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Click & Collect: The future of online grocery shopping

Published: 23. February 2016

Click & Collect is a smart solution for both busy shoppers and profit-seeking retailers. It solves many of the problems that have prevented online shopping for groceries from taking off, such as costly deliveries and the small range of available products.

E-commerce has made shopping convenient, and smarter services and techniques are constantly improving the customer experience. Today, 75 percent of buyers in Western Europe use the Internet to purchase goods and services. So far, the most common process is to order a product and get it delivered at home. However, that is rarely the most convenient solution. The risk is that the delivery takes place when the customer is not at home, which means that the distributor must either find a new time or leave the goods at the Post office – solutions that can be inconvenient for customers and expensive for distributors. Click & Collect is therefore often a better option for both retailers and customers. With Click & Collect, customers order online and pick up their purchases in lockers, placed at convenient locations such as shops, supermarkets, post offices and public transportation stations.

Maximising the number of deliveries

Andrew Starkey, head of e-Logistics at IMRG, an organisation based in the UK that frequently publishes studies on online retail, says that the click-and-collect increase is about proximity. “Shoppers will only use click-and-collect if the collection location is close to home or on a regularly travelled route. It also requires that the customers can combine the pick-up with other ‘high street’ activity.”

Starkey says that markets with large commuter populations and dense populations, such as France and the UK, will move faster to the click-and-collect solutions than other markets.

“It’s all about maximising the number of deliveries to the largest percent of population through the optimal number of locations,” he explains.

Supply, convenience and price

Already, more than half of customers across Europe use click-and-collect as their preferred delivery option for online orders, according to a Forrester study. However, Click & Collect is not yet that popular for grocery shopping. According to a report from McKinsey and Company, the reason is that customers are not willing to sacrifice the price, quality, or range of products that they have grown accustomed to in the supermarket.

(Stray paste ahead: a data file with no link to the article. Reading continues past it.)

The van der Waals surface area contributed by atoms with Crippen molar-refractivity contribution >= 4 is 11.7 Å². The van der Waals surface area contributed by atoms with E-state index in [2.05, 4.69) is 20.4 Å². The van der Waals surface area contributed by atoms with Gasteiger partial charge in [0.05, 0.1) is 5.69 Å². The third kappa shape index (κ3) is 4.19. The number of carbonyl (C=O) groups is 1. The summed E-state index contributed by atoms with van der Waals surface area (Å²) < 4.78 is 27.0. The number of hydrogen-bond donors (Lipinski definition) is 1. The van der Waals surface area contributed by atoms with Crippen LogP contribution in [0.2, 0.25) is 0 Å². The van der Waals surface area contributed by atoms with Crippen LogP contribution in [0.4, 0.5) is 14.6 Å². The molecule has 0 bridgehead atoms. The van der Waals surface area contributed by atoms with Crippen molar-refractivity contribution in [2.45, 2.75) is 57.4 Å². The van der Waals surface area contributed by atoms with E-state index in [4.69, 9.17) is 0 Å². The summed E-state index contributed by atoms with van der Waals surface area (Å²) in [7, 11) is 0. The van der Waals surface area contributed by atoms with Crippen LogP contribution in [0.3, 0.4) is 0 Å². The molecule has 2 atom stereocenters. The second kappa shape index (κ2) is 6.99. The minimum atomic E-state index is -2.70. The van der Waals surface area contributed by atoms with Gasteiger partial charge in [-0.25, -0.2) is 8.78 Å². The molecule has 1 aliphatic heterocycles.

Supply, convenience and price are the most important drivers for e-commerce. Families in Western Europe are often pressed for time, and could, if done the right way, welcome an alternative to pushing a shopping cart around in a crowded supermarket. But they also have a lot of activities to run to and don’t want to tie themselves down to having to be at home for a delivery. Especially since most deliveries work in slots, which means you have to book a whole evening for your weekly groceries.

“Families have less and less time. Often both parents work and weekdays and weekends are filled with activities. There is simply no time for shopping. Or staying at home to wait for a delivery, when the time slot is a range between six and ten in the evening. Some people find that solution convenient, but others don’t. This is where click-and-collect collect comes in. It is the solution for today’s modern families,” says Ove Teigen, Global Product Director Click & Collect at Strongpoint.

The expensive last mile drives the move towards click-and-collect

The McKinsey study points out that Europe’s online-grocery market has been stuck in a vicious cycle: poor supply drives low demand, which in turn justifies the poor supply. Also, retailers are put off by the economics of the business: selling groceries online means taking on additional costs in labour, delivery vehicles and fuel. These costs are typically higher than the fees customers are willing to pay for deliveries, so the retailers have to take these costs today. In countries such as France and the UK, the time it takes to for a truck to move around busy cities combined with fuel cost is very expensive. And in Scandinavia, having truck drivers is a huge personnel cost. In the near future, that cost will have to be charged to the customers.

But according to the McKinsey study, click-and-collect will result in as much as a 30 percent cut in cost, which makes the investment much more viable for retailers.

“A common rule of thumb that almost always applies is that the last mile is the highest cost. That last mile is avoided with the click-and-collect system. So Click & Collect opens up for the possibility for profitable and convenient online shopping in the grocery segment as well,” Teigen says.

Click-and-collect- advantages for the customer

Click-and-collect- advantages for the retailer

For further reading:

The Forrester report